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When you have a stuffy nose, a slice of freshly baked apple pie tastes like mush. But not being able to smell your food could have a surprising effect on your metabolism, potentially helping you remain thin even when you eat fatty foods, a new study in mice suggests.

"This is a very exciting study, and the outcome is quite compelling," says neuroendocrinologist Tamas Horvath of Yale School of Medicine, who wasn't connected to the research.

To conduct the study, molecular biologist Andrew Dillin of the University of California, Berkeley, and colleagues turned to a variety of genetically altered mice. The scientists gave them regular doses of the diphtheria toxin—which causes a temporary loss of odor-sensing neurons—to suppress their sense of smell. They then fed the rodents either a normal diet or fatty foods—the mouse equivalent of cheesecake and pizza—that usually induce obesity.

After more than 3 months of noshing on regular chow, the odor-deprived rodents weighed slightly less than mice whose sense of smell was intact. In the group on the high-fat diet, however, the mice that couldn't smell weighed 16% less than animals that could, which became obese. Losing the ability to smell also caused a different group of already-obese mice to lose weight, the researchers reveal today in Cell Metabolism.

The obvious explanation for this effect—that mice with impaired olfaction were eating less—turned out to be wrong. There was no difference in the animals' food consumption. Nor were the slim rodents getting more exercise. They weren't moving around their cages more than their porky counterparts.

Instead, the researchers determined, they stayed svelte because they burned more calories, especially in their brown fat. Unlike the white fat that accumulates on our bellies and thighs, brown fat is specialized to produce heat through metabolism. Adult humans have only a small amount of brown fat, but rodents carry plenty of it, and it's crucial for maintaining their body temperature. Dillin and colleagues found that not only did the brown fat ramp up its activity in the smell-deficient animals, but some of their white fat also became more like brown fat. "They rewire their metabolic programming to burn more calories," he says. When a mouse can't smell its food, he speculates, it may "think" that it has eaten more than it really has, prompting it to use more energy.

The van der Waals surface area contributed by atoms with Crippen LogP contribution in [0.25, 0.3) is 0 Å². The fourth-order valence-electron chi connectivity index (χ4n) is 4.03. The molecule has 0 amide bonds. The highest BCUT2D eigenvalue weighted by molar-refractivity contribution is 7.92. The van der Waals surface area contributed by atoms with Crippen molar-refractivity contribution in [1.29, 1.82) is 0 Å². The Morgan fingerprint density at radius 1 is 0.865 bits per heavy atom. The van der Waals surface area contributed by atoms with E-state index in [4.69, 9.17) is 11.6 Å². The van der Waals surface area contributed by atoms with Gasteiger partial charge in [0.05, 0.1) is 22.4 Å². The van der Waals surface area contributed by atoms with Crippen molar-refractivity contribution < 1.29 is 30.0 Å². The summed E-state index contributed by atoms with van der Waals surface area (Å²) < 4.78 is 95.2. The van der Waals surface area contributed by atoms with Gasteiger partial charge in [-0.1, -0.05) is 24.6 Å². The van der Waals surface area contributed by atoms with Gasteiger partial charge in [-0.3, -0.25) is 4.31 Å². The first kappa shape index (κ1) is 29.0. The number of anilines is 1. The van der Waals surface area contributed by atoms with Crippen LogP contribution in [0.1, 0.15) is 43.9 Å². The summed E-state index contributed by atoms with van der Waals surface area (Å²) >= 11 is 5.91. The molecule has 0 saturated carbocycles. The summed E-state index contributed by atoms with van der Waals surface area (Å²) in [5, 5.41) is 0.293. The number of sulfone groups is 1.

Dillin and his colleagues next asked what happened if the animals' sense of smell were sharper. The researchers followed weight changes in a different group of genetically engineered rodents that are hypersensitive to odors. These super-smellers became obese, but not because they consumed more food than usual. That result supports the idea that the sense of smell modifies how much energy the animals use. "There's more to gaining weight than just eating food—it's how you are perceiving the food," Dillin says.

"The idea that smell is directly involved in energy balance is surprising," says neuroanatomist Laurent Gautron of the University of Texas Southwestern Medical Center in Dallas. Electrophysiologist Debra Fadool of Florida State University in Tallahassee agrees that the result is intriguing, describing the work as "important and timely."

Whether humans respond in the same way to losing their sense of smell isn't clear, cautions clinical neuroscientist Thomas Hummel of the Technical University of Dresden in Germany. He and his colleagues have studied people who could no longer detect odors because of head injuries or other causes. Few lost weight, he notes. But if researchers do demonstrate the effect in humans, temporarily suppressing the sense of smell could provide a new way to fight obesity. For instance, Horvath suggests, it might be possible to develop a nasal spray that would deaden the odor-sensitive neurons for a few hours. People could spritz a dose before they eat to help keep their weight under control.